Land Acknowledgment

The Bibliographical Society of America conducts its business on the traditional and ancestral lands and waters of the Lenni-Lenape People in Lenapehoking, currently known by settlers as New York City. The BSA recognizes the Lenni-Lenape’s preferred land acknowledgment to honor their people and territory. The Society gathers people together at events across the North and South American continents on the traditional and ancestral lands and waters of Indigenous peoples who were and are still forcibly removed from their lands. The BSA acknowledges the exclusion and erasures of Indigenous peoples in the places where we work and gather.

The Society recognizes its identity as a cultural heritage organization with roots in predominantly white settler scholarship. The BSA’s presence across space is tied to colonial enterprises across the Americas, particularly in academia, and this presence has led to the exclusion and erasure of Indigenous voices in our publications, past programming, and the composition of our membership, committees, and Council. In order to address and rectify these absences, the Society is committed to promoting and uplifting scholarship in the field of Indigenous Bibliography by expanding financial support for fellowships, research, and events in this academic discipline. These ongoing efforts are part of the BSA’s implementation of its Equity Action Plan to inform all aspects of the Society’s work.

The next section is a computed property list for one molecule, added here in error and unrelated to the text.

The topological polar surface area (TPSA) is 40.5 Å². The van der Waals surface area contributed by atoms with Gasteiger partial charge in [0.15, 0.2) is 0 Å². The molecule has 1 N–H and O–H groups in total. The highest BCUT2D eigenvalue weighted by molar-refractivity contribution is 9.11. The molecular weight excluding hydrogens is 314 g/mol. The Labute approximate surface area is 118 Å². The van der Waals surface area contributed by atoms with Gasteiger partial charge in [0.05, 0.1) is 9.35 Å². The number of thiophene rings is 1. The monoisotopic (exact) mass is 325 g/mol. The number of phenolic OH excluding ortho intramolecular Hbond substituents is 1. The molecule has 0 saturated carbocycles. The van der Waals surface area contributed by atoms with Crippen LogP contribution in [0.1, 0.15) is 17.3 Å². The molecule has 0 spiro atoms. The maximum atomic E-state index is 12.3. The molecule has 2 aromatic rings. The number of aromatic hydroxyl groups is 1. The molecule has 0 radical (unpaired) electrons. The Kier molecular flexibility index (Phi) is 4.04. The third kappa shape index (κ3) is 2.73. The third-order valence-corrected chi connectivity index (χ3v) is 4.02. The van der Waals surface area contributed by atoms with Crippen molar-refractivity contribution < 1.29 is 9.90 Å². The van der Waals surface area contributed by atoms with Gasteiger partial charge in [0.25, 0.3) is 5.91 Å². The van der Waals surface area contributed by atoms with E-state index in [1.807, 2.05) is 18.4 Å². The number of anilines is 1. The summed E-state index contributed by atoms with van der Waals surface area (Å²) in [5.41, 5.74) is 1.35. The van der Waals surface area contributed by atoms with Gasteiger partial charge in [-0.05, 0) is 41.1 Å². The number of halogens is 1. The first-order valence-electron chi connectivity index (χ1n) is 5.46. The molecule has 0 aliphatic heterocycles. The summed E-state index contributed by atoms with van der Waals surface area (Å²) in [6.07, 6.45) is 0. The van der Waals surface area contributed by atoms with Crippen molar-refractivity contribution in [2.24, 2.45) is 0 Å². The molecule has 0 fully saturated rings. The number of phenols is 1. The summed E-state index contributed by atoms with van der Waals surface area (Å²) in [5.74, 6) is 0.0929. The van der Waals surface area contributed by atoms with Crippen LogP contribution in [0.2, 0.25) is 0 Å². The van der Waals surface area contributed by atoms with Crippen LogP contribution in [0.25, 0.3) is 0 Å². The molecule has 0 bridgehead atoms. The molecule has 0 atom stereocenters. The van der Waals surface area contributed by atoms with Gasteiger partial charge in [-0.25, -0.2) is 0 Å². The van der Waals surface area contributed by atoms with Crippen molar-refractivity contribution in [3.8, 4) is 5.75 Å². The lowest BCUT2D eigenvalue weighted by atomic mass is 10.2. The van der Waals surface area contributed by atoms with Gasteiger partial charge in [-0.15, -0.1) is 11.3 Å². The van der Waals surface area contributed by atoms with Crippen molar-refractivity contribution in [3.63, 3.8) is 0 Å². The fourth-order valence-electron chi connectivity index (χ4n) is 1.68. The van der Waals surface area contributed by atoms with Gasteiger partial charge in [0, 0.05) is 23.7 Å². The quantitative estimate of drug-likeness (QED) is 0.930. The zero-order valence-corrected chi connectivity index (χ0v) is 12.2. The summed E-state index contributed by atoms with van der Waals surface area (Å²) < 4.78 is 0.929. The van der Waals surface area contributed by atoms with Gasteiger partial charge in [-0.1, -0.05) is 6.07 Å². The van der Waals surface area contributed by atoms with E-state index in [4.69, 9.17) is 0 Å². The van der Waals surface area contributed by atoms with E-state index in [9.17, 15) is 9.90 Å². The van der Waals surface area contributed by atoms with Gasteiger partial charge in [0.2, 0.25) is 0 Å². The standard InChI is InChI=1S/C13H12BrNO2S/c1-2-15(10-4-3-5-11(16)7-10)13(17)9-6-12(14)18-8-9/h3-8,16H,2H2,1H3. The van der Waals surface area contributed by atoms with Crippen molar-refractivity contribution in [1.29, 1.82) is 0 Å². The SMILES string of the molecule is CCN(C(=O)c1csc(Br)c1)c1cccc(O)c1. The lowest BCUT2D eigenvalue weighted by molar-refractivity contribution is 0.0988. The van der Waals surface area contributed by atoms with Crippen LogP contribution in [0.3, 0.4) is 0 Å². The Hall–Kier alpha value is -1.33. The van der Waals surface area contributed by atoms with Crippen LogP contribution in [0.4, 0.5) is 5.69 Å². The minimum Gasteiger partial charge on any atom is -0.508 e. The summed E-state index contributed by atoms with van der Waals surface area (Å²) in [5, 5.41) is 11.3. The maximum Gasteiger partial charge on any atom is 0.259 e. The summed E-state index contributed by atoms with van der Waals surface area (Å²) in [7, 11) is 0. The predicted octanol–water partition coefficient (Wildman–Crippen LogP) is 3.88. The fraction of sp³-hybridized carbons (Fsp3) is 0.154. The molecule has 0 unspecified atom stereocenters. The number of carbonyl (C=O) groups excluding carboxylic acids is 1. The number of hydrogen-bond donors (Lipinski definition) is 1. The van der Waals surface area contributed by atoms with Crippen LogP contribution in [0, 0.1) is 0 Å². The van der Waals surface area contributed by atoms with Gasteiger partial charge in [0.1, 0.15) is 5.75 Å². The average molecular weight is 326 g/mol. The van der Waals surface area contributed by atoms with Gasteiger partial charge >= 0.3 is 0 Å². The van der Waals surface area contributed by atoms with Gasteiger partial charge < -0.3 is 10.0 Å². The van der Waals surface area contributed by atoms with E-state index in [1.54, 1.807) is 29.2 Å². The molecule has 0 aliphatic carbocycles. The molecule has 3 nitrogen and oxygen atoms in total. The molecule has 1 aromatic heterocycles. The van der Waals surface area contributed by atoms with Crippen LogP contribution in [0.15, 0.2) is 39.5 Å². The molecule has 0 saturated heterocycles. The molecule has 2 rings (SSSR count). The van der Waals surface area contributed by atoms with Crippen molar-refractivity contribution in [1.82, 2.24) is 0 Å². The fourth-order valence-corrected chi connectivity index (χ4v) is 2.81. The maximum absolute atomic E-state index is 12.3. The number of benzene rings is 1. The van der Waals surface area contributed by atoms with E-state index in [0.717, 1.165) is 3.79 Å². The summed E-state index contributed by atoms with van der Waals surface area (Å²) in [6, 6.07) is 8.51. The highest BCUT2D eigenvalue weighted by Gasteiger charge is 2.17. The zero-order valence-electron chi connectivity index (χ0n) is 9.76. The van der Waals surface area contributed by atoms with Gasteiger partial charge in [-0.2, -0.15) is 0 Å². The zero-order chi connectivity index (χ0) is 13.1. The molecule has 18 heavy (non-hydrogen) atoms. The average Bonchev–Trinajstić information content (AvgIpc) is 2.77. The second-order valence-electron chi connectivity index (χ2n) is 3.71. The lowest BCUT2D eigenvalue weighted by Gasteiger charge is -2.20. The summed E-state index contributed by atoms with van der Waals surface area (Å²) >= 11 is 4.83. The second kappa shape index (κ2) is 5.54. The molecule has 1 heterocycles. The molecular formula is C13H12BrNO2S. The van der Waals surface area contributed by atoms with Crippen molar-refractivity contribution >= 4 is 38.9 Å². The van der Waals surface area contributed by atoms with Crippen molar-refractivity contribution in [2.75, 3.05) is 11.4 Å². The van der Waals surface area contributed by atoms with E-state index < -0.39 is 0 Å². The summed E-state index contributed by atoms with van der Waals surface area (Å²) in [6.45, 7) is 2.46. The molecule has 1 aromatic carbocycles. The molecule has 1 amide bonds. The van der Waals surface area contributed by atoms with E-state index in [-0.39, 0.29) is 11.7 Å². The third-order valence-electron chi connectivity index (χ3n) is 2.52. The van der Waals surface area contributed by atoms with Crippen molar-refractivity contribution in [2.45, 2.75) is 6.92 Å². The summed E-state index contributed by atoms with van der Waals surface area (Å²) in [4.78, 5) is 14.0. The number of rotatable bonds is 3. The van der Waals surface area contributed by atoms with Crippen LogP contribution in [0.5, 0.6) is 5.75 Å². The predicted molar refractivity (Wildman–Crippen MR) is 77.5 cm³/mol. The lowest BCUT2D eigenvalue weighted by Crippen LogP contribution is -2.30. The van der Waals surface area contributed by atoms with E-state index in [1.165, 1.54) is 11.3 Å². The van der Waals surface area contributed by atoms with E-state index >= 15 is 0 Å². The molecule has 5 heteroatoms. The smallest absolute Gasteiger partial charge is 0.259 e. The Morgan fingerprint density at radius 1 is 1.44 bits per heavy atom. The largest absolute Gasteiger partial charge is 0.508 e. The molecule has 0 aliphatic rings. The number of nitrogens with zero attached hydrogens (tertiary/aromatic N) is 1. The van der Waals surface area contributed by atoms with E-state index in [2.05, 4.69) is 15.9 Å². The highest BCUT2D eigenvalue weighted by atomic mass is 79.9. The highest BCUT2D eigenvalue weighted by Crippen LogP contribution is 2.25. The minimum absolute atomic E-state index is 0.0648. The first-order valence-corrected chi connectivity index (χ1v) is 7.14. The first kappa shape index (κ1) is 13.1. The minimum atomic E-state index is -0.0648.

Recognizing that the Society’s existence as an organization is intertwined with and has benefited from settler colonialism, the BSA is taking active efforts to make amends by supporting honoraria for the Nanticoke Lenni-Lenape Tribal Nation in Lenapehoking. Because the BSA has members across the Americas, we encourage our constituents to support landback initiatives in their communities by finding out what tribal community is tied to the land where they work and live and donating to their local tribal communities if they are able to. The Society is also committed to supporting native lands by divesting its endowment from investments derived from fossil fuels and taking environmental, social, and governance considerations into account in its investment strategy. By pursuing fossil fuel free investing, the BSA seeks to mitigate the negative impacts of climate change that put the long-term preservation of material culture at risk.